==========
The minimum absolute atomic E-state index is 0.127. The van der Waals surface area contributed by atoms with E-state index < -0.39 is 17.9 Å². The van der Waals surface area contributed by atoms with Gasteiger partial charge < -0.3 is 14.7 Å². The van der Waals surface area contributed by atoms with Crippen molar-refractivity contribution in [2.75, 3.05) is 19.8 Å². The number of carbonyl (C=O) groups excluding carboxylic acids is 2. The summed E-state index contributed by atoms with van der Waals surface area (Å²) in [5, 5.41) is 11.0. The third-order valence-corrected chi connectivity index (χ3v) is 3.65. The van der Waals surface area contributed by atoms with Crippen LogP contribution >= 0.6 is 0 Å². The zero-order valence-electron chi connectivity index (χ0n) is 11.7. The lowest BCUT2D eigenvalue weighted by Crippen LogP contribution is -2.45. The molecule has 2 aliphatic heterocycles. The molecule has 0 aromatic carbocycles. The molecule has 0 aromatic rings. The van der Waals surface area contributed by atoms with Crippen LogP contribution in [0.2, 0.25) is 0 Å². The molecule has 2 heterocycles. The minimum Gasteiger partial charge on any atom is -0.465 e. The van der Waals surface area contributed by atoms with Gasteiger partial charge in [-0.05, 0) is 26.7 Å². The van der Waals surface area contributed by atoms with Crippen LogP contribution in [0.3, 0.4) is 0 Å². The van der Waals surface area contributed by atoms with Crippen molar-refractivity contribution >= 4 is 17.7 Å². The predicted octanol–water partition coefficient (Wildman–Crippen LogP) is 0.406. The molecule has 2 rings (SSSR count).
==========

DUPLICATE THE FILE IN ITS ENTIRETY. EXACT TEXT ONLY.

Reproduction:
The minimum absolute atomic E-state index is 0.127. The van der Waals surface area contributed by atoms with E-state index < -0.39 is 17.9 Å². The van der Waals surface area contributed by atoms with Gasteiger partial charge < -0.3 is 14.7 Å². The van der Waals surface area contributed by atoms with Crippen molar-refractivity contribution in [2.75, 3.05) is 19.8 Å². The number of carbonyl (C=O) groups excluding carboxylic acids is 2. The summed E-state index contributed by atoms with van der Waals surface area (Å²) in [5, 5.41) is 11.0. The third-order valence-corrected chi connectivity index (χ3v) is 3.65. The van der Waals surface area contributed by atoms with Crippen LogP contribution >= 0.6 is 0 Å². The zero-order valence-electron chi connectivity index (χ0n) is 11.7. The lowest BCUT2D eigenvalue weighted by Crippen LogP contribution is -2.45. The molecule has 2 aliphatic heterocycles. The molecule has 0 aromatic carbocycles. The molecule has 0 aromatic rings. The van der Waals surface area contributed by atoms with Crippen LogP contribution in [0.2, 0.25) is 0 Å². The molecule has 2 heterocycles. The minimum Gasteiger partial charge on any atom is -0.465 e. The van der Waals surface area contributed by atoms with Gasteiger partial charge in [-0.05, 0) is 26.7 Å². The van der Waals surface area contributed by atoms with Crippen LogP contribution in [0.3, 0.4) is 0 Å². The van der Waals surface area contributed by atoms with Crippen molar-refractivity contribution >= 4 is 17.7 Å². The predicted octanol–water partition coefficient (Wildman–Crippen LogP) is 0.406. The molecule has 2 rings (SSSR count).